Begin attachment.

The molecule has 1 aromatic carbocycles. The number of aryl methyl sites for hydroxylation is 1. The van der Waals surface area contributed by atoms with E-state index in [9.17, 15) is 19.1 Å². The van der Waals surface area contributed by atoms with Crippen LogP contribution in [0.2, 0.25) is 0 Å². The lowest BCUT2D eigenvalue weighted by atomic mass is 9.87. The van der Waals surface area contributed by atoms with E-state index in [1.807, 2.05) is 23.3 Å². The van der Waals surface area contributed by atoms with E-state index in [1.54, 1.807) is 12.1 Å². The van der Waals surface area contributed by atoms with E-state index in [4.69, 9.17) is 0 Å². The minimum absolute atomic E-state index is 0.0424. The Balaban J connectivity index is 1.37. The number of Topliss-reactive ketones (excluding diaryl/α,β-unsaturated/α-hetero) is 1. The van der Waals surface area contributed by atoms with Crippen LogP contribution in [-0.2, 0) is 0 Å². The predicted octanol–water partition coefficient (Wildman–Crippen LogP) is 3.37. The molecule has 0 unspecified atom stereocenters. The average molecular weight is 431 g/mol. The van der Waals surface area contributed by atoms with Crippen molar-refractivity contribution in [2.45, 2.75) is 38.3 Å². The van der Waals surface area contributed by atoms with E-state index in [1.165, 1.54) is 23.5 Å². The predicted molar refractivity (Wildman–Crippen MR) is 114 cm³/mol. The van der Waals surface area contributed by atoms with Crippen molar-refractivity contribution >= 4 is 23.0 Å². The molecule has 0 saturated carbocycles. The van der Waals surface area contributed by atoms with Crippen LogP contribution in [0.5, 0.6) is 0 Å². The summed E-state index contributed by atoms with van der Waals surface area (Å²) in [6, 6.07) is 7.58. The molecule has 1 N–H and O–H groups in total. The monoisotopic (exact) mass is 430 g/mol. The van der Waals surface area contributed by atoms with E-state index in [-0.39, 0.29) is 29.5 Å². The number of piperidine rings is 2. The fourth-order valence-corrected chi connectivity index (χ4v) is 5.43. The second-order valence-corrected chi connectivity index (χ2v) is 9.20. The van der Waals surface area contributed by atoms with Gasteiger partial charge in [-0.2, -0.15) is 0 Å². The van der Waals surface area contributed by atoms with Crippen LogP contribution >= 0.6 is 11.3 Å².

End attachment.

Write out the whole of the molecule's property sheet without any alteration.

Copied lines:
The molecule has 1 aromatic carbocycles. The number of aryl methyl sites for hydroxylation is 1. The van der Waals surface area contributed by atoms with E-state index in [9.17, 15) is 19.1 Å². The van der Waals surface area contributed by atoms with Crippen LogP contribution in [0.2, 0.25) is 0 Å². The lowest BCUT2D eigenvalue weighted by atomic mass is 9.87. The van der Waals surface area contributed by atoms with E-state index in [1.807, 2.05) is 23.3 Å². The van der Waals surface area contributed by atoms with E-state index in [1.54, 1.807) is 12.1 Å². The van der Waals surface area contributed by atoms with E-state index in [4.69, 9.17) is 0 Å². The minimum absolute atomic E-state index is 0.0424. The Balaban J connectivity index is 1.37. The number of Topliss-reactive ketones (excluding diaryl/α,β-unsaturated/α-hetero) is 1. The van der Waals surface area contributed by atoms with Crippen LogP contribution in [-0.2, 0) is 0 Å². The predicted octanol–water partition coefficient (Wildman–Crippen LogP) is 3.37. The molecule has 0 unspecified atom stereocenters. The average molecular weight is 431 g/mol. The van der Waals surface area contributed by atoms with Crippen molar-refractivity contribution in [2.45, 2.75) is 38.3 Å². The van der Waals surface area contributed by atoms with E-state index in [1.165, 1.54) is 23.5 Å². The predicted molar refractivity (Wildman–Crippen MR) is 114 cm³/mol. The van der Waals surface area contributed by atoms with Crippen molar-refractivity contribution >= 4 is 23.0 Å². The molecule has 0 saturated carbocycles. The van der Waals surface area contributed by atoms with Crippen LogP contribution in [0.5, 0.6) is 0 Å². The summed E-state index contributed by atoms with van der Waals surface area (Å²) in [6, 6.07) is 7.58. The molecule has 1 N–H and O–H groups in total. The monoisotopic (exact) mass is 430 g/mol. The van der Waals surface area contributed by atoms with E-state index in [-0.39, 0.29) is 29.5 Å². The number of piperidine rings is 2. The fourth-order valence-corrected chi connectivity index (χ4v) is 5.43. The second-order valence-corrected chi connectivity index (χ2v) is 9.20. The van der Waals surface area contributed by atoms with Gasteiger partial charge in [-0.2, -0.15) is 0 Å². The van der Waals surface area contributed by atoms with Crippen LogP contribution >= 0.6 is 11.3 Å².